|Indeterminacy, philosophy: An object is indeterminate if its linguistic description indicates fewer characteristics than a member of a (linguistic) community usually needs to distinguish the object from other objects. See also uncertainty of translation, vagueness, under-determinateness, inscrutability, determinateness._____________Annotation: The above characterizations of concepts are neither definitions nor exhausting presentations of problems related to them. Instead, they are intended to give a short introduction to the contributions below. – Lexicon of Arguments. |
Not/Opposite/Millikan: Problem: there is no definite opposite that is mapped when "not" occurs in a sentence.
"Not" transforms a definite predicate into an indefinite.
Opposite/definite/undefinite/Millikan: Thesis: the ontological phenomenon of the opposite is fundamental to the linguistic! Not the other way around!
Property/relation/Millikan: the identity of a property or relation is tied to the identity of its opposite, and that is a truth of ontology, not of logic.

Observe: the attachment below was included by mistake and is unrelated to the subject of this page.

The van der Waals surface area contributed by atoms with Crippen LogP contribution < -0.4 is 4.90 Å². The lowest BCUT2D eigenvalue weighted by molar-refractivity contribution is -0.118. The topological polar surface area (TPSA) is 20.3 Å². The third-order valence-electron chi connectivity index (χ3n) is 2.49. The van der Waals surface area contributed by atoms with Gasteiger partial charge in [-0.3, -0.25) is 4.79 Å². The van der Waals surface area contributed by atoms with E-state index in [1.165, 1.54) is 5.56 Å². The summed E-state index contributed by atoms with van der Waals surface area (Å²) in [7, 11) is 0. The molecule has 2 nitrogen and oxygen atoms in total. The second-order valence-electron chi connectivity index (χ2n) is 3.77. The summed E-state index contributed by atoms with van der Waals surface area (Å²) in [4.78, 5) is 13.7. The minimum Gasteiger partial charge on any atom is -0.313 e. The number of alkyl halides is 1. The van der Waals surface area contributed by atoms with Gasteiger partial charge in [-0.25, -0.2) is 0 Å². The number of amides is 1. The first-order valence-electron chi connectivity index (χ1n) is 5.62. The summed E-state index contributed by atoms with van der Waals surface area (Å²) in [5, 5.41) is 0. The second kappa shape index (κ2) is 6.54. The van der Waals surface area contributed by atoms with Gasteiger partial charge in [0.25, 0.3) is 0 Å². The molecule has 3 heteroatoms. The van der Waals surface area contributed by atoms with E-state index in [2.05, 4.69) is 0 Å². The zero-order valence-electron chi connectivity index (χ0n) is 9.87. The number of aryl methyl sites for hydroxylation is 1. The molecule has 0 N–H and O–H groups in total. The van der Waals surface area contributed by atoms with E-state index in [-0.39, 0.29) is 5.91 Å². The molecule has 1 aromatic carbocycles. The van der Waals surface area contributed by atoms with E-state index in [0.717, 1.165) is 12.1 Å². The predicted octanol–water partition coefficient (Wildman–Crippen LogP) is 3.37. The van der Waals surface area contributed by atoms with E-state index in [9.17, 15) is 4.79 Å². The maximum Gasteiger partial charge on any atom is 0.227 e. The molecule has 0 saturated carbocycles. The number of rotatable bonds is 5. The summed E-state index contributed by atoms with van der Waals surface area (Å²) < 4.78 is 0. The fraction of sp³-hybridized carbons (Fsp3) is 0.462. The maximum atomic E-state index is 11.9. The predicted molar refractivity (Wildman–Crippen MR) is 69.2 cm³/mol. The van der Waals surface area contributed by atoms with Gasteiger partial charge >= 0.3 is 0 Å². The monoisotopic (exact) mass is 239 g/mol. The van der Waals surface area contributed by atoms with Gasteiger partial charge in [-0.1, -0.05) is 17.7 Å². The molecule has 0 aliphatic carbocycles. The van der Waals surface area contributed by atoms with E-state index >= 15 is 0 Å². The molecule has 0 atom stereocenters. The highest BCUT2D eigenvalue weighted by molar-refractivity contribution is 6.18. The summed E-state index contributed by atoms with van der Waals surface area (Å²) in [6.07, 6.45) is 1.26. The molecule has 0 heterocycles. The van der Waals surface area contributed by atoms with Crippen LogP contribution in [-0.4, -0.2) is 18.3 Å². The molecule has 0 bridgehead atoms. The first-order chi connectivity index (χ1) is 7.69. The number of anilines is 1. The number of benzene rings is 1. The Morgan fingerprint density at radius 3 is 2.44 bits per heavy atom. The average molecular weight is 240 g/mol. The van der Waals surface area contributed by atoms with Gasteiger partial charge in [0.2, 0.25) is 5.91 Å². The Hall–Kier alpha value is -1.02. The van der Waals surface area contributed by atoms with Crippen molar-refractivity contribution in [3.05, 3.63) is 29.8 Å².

Logical subject: has no opposite.
Therefore, it is not affected by the negation._____________Explanation of symbols: Roman numerals indicate the source, arabic numerals indicate the page number. The corresponding books are indicated on the right hand side. ((s)…): Comment by the sender of the contribution. The note [Author1]Vs[Author2] or [Author]Vs[term] is an addition from the Dictionary of Arguments. If a German edition is specified, the page numbers refer to this edition.
R. G. Millikan
Language, Thought, and Other Biological Categories: New Foundations for Realism Cambridge 1987
"Varieties of Purposive Behavior", in: Anthropomorphism, Anecdotes, and Animals, R. W. Mitchell, N. S. Thomspon and H. L. Miles (Eds.) Albany 1997, pp. 189-1967
Der Geist der Tiere, D Perler/M. Wild, Frankfurt/M. 2005